Pseudorabies virus has been pretty much off the radar since its eradication from U.S. commercial herds in 2004, but COVID-19 is teaching us (again) that the world is small and we are all connected. So a short reminder that PRV is still around may be useful.
Beginning in the 1960s, clinical losses from PRV were an increasing problem in commercial swine herds in Europe, the Americas and Southeast Asia. In the United States, annual losses to producers from PRV reached $21 million to $25 million (USD) (Miller et al., 1996). The greatest challenge for PRV control and elimination was identifying healthy carrier animals — animals in perfect health that, when stressed by other infections, gestation or farrowing, would shed virus to susceptible animals in the herd and cause outbreaks.
These silent or "latent" infections in carrier animals occurred because the virus was able to move into the central nervous system shortly after infection and persist in nervous tissue without producing any infectious viral particles. Because the virus does not replicate during latency, it cannot be detected by polymerase chain reaction or virus isolation in typical diagnostic specimens, e.g., serum, using routine diagnostic procedures (Mettenleiter et al., 2012).
The problem of detecting PRV-latently-infected animals was solved by scientific breakthroughs in our understanding of the molecular biology of the virus. A key discovery was that some of the glycoproteins produced by the virus are essential to its replication and others are not. For example, a glycoprotein called "gB" is conserved, stable and required for PRV replication, whereas, glycoprotein "gE" is associated with virulence, but not required for replication.
These simple facts led to the development of safe, highly effective "marker" vaccines that allowed for differentiating vaccinated from wild-type PRV-infected animals using specific antibody assays (DIVA). Marker vaccines were based on PRV strains that did not contain gE — the glycoprotein associated with virulence. In contrast, wild-type PRV contained both gE and gB proteins. Testing to determine pigs' status was done using enzyme-linked immunosorbent assays that detected both gE and gB antibodies (screening ELISA) and ELISAs that only detected gE antibody. Any animal that tested (gE-/gB+) had been vaccinated; any animal that tested (gE+/gB+) had been infected with wild-type virus.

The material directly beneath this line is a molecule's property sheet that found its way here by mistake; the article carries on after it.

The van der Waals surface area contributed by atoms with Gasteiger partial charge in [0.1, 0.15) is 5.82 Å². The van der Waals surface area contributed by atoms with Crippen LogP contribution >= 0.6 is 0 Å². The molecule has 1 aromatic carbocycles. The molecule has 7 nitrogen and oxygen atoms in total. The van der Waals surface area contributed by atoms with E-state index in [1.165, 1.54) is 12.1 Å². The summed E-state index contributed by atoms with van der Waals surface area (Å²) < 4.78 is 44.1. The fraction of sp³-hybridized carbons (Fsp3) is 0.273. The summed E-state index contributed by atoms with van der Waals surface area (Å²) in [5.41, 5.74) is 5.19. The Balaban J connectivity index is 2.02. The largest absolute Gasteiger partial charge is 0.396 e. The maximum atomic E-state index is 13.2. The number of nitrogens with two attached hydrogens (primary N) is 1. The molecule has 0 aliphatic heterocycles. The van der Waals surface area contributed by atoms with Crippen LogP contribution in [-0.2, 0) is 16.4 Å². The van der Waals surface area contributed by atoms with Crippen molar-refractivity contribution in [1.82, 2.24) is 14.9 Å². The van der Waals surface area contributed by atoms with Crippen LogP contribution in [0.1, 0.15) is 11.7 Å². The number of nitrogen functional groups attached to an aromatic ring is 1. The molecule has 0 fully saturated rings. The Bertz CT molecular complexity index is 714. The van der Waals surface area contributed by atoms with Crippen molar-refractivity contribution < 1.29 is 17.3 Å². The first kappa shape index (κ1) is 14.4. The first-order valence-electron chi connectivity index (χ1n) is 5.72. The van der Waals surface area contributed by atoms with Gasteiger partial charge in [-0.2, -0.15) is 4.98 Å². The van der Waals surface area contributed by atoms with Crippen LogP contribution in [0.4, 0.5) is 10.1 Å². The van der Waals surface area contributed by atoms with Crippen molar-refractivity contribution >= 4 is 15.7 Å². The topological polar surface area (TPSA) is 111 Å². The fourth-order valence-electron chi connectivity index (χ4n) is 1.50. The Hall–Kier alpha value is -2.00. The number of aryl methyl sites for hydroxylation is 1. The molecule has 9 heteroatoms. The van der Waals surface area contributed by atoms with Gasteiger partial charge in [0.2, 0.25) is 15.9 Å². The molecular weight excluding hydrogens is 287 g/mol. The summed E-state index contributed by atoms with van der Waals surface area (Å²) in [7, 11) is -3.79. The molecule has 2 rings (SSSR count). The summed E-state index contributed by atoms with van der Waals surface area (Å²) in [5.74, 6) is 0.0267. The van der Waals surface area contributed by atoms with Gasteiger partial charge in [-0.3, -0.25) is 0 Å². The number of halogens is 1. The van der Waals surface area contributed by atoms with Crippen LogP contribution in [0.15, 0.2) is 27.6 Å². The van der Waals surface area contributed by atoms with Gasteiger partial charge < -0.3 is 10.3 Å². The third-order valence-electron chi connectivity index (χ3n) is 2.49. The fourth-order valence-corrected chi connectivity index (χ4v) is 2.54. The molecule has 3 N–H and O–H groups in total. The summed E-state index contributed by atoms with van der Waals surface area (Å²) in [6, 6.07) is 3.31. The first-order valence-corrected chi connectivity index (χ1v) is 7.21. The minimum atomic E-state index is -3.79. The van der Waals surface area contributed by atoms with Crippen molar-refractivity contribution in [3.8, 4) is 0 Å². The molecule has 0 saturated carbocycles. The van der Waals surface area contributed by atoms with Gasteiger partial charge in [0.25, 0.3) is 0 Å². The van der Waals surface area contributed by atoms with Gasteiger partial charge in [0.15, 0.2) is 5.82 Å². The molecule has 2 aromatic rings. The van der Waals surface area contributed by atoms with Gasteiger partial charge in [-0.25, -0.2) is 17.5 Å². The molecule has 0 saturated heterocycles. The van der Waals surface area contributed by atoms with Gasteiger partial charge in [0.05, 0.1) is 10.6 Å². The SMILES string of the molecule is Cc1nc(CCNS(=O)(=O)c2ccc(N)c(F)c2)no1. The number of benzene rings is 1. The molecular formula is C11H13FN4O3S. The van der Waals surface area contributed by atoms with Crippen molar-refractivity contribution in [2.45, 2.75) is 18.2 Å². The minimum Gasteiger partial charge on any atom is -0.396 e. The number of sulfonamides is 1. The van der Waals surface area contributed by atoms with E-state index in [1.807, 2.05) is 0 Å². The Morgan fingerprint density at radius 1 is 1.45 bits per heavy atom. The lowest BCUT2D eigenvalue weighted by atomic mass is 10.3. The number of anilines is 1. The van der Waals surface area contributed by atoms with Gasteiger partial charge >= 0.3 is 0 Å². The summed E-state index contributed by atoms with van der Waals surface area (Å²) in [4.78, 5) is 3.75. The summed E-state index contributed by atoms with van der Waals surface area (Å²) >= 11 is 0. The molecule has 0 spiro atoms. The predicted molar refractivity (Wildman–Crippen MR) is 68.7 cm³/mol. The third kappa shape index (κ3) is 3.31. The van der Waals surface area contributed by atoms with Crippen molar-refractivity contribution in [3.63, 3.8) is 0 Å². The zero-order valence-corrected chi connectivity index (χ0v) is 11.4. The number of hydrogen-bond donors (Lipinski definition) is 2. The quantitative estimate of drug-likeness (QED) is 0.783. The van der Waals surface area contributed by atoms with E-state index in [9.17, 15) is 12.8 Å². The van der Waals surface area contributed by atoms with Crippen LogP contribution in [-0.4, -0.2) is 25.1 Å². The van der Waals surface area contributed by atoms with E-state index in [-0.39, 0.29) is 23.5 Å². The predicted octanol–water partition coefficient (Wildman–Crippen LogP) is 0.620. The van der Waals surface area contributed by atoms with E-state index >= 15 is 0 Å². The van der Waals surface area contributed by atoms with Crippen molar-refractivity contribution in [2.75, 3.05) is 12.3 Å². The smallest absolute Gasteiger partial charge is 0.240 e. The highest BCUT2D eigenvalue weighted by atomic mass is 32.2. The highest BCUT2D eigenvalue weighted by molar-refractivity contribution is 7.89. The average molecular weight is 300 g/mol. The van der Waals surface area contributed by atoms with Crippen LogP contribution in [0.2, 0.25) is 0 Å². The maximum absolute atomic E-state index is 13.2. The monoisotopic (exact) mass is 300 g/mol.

Testing serum samples for PRV serum antibody using the differential ELISA was the basis for the success of the U.S. PRV eradication program and PRV eradication in many other parts of the world. However, PRV continues to present a risk to U.S. swine producers because it remains endemic in feral swine populations in the United States, Europe, Asia and elsewhere in the Western Hemisphere (Muller et al., 2011). In the United States, PRV has occasionally been introduced into "transitional" herds via contact with feral swine, e.g., Minnesota (2002), Wisconsin (2007). Reflecting the industry's concerns, among the 46 pathogens on the Swine Health Information Center Swine Disease Matrix, PRV holds the No. 4 position (after foot-and-mouth disease virus, African swine fever and classical swine fever).
Given its continued relevance, improvements in PRV diagnostics, surveillance, control and elimination need to continue. In general, contemporary surveillance methods are moving toward aggregate specimens, e.g., oral fluids, processing fluids, environmental samples, to detect the presence of pathogens in commercial herds. Collecting blood samples from individual pigs is less sensitive and more expensive. Therefore, the objective of this study, funded by SHIC, was to evaluate the possibility of transferring the serum-based "marker technology" to oral fluid specimens.
Groups of 12- to 16-week-old pigs were allocated to three groups (10 pigs per group): 1) PRV vaccination and then challenge ("Day 0 of the study") 21 days later, 2) PRV inoculation, and 3) negative control. PRV isolate 3CR Ossabaw (1 × 103.5 TCID50 per pig) was used in the experiment. Serum (n = 150) and oral fluid (n = 200) samples were tested for PRV antibody using a PRV whole virus indirect IgG ELISA (ADV [S] iELISA Kit, IDEXX Laboratories Inc., Westbrook, Maine); oral fluid samples were tested using a modified protocol.
As the results in Figure 1 show, PRV antibody response patterns in serum and oral fluid samples were similar. PRV antibody became detectable in serum and oral fluid about 14 days after inoculation in non-vaccinated pigs. A rapid and strong secondary boosting response was seen in challenged vaccinated pigs. In contrast, no serum or oral fluid antibodies were detected in the negative control group.
This work supports that concept that the differential approach for PRV detection previously used with serum samples could be adapted to oral fluid specimens for use in PRV control and elimination programs.
Mettenleiter, T.C., Ehlers, B., Müller, T., Yoon, K.-j., and Teifke, J.P. (2012). Herpesviruses. In J.J. Zimmerman, L. Karriker, A. Ramirez, K.J. Schwartz, and G.W. Stevenson (Eds.), (10 ed., pp. 421-446): Wiley-Blackwell.
Miller, G.Y., Tsai, J.S., and Forster, D.L. (1996). Benefit-cost analysis of the national pseudorabies virus eradication program. J Am Vet Med Assoc, 208(2), 208-213.
Muller, T., Hahn, E.C., Tottewitz, F., Kramer, M., Klupp, B. G., Mettenleiter, T.C., and Freuling, C. (2011). Pseudorabies virus in wild swine: a global perspective. Arch Virol, 156(10), 1691-1705.